Proceedings of The Physiological Society

University College London December 2005 (2006) Proc Physiol Soc 1, PC18

Poster Communications

Corticospinal excitability changes following functional electrical stimulation of the tibialis anterior muscle in healthy humans

Kypriglis-Kypriotis, Konstantinos; Tsiringakis, George; Lampropoulou, Sofia; Nowicky, A V;

1. School of Health Sciences, Brunel University, Isleworth, London, United Kingdom.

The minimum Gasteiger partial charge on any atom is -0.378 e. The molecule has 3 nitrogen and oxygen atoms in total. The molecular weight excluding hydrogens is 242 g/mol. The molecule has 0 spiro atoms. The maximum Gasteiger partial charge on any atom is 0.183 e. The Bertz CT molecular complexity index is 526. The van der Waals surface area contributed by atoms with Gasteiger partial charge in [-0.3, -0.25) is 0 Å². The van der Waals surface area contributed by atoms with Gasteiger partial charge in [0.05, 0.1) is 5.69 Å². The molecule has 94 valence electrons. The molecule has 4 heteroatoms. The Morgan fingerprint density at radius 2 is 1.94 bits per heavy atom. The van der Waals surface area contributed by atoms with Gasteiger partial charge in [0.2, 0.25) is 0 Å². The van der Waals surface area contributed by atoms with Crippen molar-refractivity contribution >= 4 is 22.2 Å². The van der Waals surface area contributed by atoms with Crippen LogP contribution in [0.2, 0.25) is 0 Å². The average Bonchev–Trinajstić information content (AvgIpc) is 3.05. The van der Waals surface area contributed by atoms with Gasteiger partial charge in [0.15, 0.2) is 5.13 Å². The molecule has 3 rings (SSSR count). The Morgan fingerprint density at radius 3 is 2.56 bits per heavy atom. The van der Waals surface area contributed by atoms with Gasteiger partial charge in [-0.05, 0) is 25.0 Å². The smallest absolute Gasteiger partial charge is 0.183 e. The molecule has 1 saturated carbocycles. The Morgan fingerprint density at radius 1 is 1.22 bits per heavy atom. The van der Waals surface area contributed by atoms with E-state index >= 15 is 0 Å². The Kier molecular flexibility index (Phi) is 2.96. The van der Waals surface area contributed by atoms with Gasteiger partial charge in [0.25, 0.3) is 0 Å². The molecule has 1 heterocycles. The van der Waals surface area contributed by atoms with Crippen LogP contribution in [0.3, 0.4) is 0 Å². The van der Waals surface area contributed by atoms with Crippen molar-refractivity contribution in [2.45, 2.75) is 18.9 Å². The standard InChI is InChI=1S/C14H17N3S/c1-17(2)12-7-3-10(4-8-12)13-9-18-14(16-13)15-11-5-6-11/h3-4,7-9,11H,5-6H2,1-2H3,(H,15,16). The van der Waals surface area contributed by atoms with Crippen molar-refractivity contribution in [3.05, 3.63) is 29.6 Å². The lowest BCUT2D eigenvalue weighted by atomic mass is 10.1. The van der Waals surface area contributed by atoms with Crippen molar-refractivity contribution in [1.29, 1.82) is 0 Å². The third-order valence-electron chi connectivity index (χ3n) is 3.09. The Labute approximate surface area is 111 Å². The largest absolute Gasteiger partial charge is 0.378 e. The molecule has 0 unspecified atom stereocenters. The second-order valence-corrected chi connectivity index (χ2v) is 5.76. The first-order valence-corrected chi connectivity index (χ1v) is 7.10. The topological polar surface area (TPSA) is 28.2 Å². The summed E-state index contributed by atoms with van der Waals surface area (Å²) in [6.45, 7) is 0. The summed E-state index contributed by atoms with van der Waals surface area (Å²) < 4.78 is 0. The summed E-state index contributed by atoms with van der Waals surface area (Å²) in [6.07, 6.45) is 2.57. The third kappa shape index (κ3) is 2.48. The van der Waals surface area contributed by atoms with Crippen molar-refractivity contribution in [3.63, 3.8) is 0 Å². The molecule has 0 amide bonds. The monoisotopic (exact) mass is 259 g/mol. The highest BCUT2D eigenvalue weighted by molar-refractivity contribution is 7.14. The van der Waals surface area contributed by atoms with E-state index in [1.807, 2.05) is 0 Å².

Studies have demonstrated that functional electrical stimulation (FES) is effective in rehabilitation [1]. FES, as well as repeated voluntary activity, has been shown to produce long lasting changes in sensorimotor excitability [2]. FES has been used for the rehabilitation of foot drop, following stroke. However, there is limited evidence comparing the effects of FES with voluntary activation of ankle dorsiflexion in healthy participants. We have used transcranial magnetic stimulation (TMS), to compare changes produced by repetitive FES to that of simple repetitive voluntary dorsiflexion. Seven healthy volunteers received both treatments in random order: an FES and a voluntary activation session separated by at least 1 week. The voluntary exercise consisted of 30 min of repetitive dorsiflexion producing 30% of maximum voluntary torque. Strain gauge measuring the torque of ankle dorsiflexion was used to provide visual feedback and ensure that similar sustained (3 s) contractions were maintained at 11 times a minute. Using an FES device (Odstock stimulator, 04CHS, Salisbury District Hospital, Wiltshire) electrical stimulation was applied to the tibial nerve through a pair of circular electrode pads (3.8 cm) for activation of the tibialis anterior (TA) muscle, a prime ankle dorsiflexor. Automatic repetitive stimulation trains (25 Hz, 3.5 s duration, at 11 times per minute) was applied for 30 min. Similar levels of FES induced torque matching the 30% of maximum level of voluntary activation was achieved by adjusting the stimulus current. Motor-evoked potentials (MEPs) were monitored by surface electromyography of the right TA in relaxed subjects placed in a semi-reclined position. TMS was applied using a 70 mm figure-of-eight coil (rapid MagStim, in single pulse mode) over the left motor cortex (intensity 1.2 times resting motor threshold). MEPs were measured for 15 min before and for 60 min after completion of exercise. There was a significant increase in the averaged MEPs for both interventions, which were still significant at post 60 min (95

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